Ten Ways To Support Someone Through Pregnancy and Infant Loss

by Jessica Martin-Weber


As with any loss of someone you love, when a baby dies, whether in pregnancy, stillbirth, or after birth, there is a profound grief that never fully goes away, even if it becomes less prominent in our daily lives. There is an additional loss in the ending of dreams of what could have been as the baby grew. All the firsts that won’t be experienced, the interests that won’t be explored, the memories that won’t be made. The loss of what could have been compounds the loss of what was.


We all wish there were magical words that could be said to fix the pain of the death of a loved one but we know that’s not possible. Grief is a path that must be journeyed in loss. After the loss of a baby, it can feel even more challenging to know what to say. While there are no magic words that will stop the pain, bring back the loved one, or make the grief journey less agonizing, there are some ways of showing care and support that will bring some comfort without increasing the pain.

While I have 7 living children, I have lost 7 in pregnancy through miscarriage. In addition to my own loss, thousands have shared with me their own journeys through pregnancy and infant loss, opening up about what helped and continues to help them as they grieve their child. Here are 10 proven ways for supporting and caring for someone who has experienced the death of their baby.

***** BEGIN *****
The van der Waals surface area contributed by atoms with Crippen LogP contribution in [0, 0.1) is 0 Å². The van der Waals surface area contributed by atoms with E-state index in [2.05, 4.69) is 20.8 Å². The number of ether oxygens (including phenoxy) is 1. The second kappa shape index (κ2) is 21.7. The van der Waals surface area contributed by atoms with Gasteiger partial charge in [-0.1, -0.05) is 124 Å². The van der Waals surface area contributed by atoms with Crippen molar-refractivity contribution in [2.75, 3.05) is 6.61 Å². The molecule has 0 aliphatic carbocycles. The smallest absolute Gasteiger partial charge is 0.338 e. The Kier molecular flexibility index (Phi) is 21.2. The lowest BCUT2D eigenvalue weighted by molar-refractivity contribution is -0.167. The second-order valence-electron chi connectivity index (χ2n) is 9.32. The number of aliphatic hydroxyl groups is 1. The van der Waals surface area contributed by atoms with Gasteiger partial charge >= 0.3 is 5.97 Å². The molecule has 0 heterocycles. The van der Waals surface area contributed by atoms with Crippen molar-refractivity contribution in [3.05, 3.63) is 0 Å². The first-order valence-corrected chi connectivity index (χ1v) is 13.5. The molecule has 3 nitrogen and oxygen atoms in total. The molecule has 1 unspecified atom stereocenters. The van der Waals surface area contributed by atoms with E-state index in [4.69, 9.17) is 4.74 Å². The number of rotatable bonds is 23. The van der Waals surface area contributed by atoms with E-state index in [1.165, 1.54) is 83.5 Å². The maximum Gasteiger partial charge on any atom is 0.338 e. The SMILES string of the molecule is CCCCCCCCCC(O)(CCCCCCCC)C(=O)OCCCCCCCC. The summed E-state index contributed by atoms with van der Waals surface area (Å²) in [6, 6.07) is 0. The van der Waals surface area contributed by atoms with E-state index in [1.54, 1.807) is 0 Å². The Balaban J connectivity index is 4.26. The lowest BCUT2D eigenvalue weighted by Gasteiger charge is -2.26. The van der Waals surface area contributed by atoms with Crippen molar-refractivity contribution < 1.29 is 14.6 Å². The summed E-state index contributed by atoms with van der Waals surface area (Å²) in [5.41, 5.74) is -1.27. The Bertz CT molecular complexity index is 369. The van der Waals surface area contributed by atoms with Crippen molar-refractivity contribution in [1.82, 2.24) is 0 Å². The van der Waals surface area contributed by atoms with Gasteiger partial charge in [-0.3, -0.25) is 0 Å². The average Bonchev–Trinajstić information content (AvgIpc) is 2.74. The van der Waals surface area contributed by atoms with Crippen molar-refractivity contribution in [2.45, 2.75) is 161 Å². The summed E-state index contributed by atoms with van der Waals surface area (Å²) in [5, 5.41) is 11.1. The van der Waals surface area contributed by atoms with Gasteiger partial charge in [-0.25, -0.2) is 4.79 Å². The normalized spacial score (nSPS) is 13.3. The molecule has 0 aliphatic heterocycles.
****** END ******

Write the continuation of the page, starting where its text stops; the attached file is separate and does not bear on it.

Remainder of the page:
1. Admit you aren’t sure what to do or what to say.
If you don’t know what to do, it’s ok to say that. They don’t know what to do either. Admitting you don’t know what to do is better than ignoring them and pretending it never happened. Together you can figure out what works.

2. Be present.
It may be tempting to give them space and you certainly should do so if that is what they wish. But often giving people space leaves them feeling alone when they really need to have people around them who care. It doesn’t have to be much and you don’t have to fill the silence, just sitting with someone can mean a lot. Be there, check in on them, spend time with them, be present, it will make a difference.

3. Share the burden where you can.

If there is a funeral to plan, assist where you can. If there are medical procedures (such as a D&C) offer to drive or watch older children. If there are errands that need to be run, see if you can do them. Pick up sanitary pads if they will be needed. Lifting any of the additional burden that comes with loss gives the family space to grieve. It can be overwhelming to face the additional burdens that come as a result of loss and to have someone walk that with you means a lot.

4. Talk about the baby.

Unless they say they don’t want to talk about it, talk about the child they loss. Ask the name of the baby if you don’t know and then say the name of the baby. Let them know you think of them and of the baby. Sometimes we avoid painful topics because we think that talking about them will cause more pain but the pain is already there, you won’t cause more pain and talking about the baby helps the grieving parents know others cared and their baby mattered.